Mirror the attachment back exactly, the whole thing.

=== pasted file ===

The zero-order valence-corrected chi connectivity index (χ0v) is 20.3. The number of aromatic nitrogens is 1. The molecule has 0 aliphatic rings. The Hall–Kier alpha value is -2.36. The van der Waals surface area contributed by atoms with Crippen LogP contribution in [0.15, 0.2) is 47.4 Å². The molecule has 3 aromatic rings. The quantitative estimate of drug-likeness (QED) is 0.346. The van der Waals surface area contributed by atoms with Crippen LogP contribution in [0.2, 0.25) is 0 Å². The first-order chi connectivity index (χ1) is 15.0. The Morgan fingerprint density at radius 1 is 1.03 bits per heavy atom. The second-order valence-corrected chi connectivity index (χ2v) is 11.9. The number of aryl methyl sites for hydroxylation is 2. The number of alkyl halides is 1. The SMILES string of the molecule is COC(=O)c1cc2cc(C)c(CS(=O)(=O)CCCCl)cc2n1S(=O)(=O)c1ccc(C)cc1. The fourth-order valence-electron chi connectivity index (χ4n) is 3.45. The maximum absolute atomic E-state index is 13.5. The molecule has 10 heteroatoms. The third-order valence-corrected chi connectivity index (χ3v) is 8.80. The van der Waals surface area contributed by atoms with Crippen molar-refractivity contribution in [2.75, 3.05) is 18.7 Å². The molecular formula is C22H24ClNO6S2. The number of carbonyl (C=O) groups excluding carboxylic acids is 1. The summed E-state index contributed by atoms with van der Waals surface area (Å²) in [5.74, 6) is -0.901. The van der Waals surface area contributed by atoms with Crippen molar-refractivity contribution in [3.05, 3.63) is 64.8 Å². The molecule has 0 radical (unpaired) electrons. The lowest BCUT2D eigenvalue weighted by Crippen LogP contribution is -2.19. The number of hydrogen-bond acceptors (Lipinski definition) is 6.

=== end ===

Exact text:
The zero-order valence-corrected chi connectivity index (χ0v) is 20.3. The number of aromatic nitrogens is 1. The molecule has 0 aliphatic rings. The Hall–Kier alpha value is -2.36. The van der Waals surface area contributed by atoms with Crippen LogP contribution in [0.15, 0.2) is 47.4 Å². The molecule has 3 aromatic rings. The quantitative estimate of drug-likeness (QED) is 0.346. The van der Waals surface area contributed by atoms with Crippen LogP contribution in [0.2, 0.25) is 0 Å². The first-order chi connectivity index (χ1) is 15.0. The Morgan fingerprint density at radius 1 is 1.03 bits per heavy atom. The second-order valence-corrected chi connectivity index (χ2v) is 11.9. The number of aryl methyl sites for hydroxylation is 2. The number of alkyl halides is 1. The SMILES string of the molecule is COC(=O)c1cc2cc(C)c(CS(=O)(=O)CCCCl)cc2n1S(=O)(=O)c1ccc(C)cc1. The fourth-order valence-electron chi connectivity index (χ4n) is 3.45. The maximum absolute atomic E-state index is 13.5. The molecule has 10 heteroatoms. The third-order valence-corrected chi connectivity index (χ3v) is 8.80. The van der Waals surface area contributed by atoms with Crippen molar-refractivity contribution in [2.75, 3.05) is 18.7 Å². The molecular formula is C22H24ClNO6S2. The number of carbonyl (C=O) groups excluding carboxylic acids is 1. The summed E-state index contributed by atoms with van der Waals surface area (Å²) in [5.74, 6) is -0.901. The van der Waals surface area contributed by atoms with Crippen molar-refractivity contribution in [3.05, 3.63) is 64.8 Å². The molecule has 0 radical (unpaired) electrons. The lowest BCUT2D eigenvalue weighted by Crippen LogP contribution is -2.19. The number of hydrogen-bond acceptors (Lipinski definition) is 6.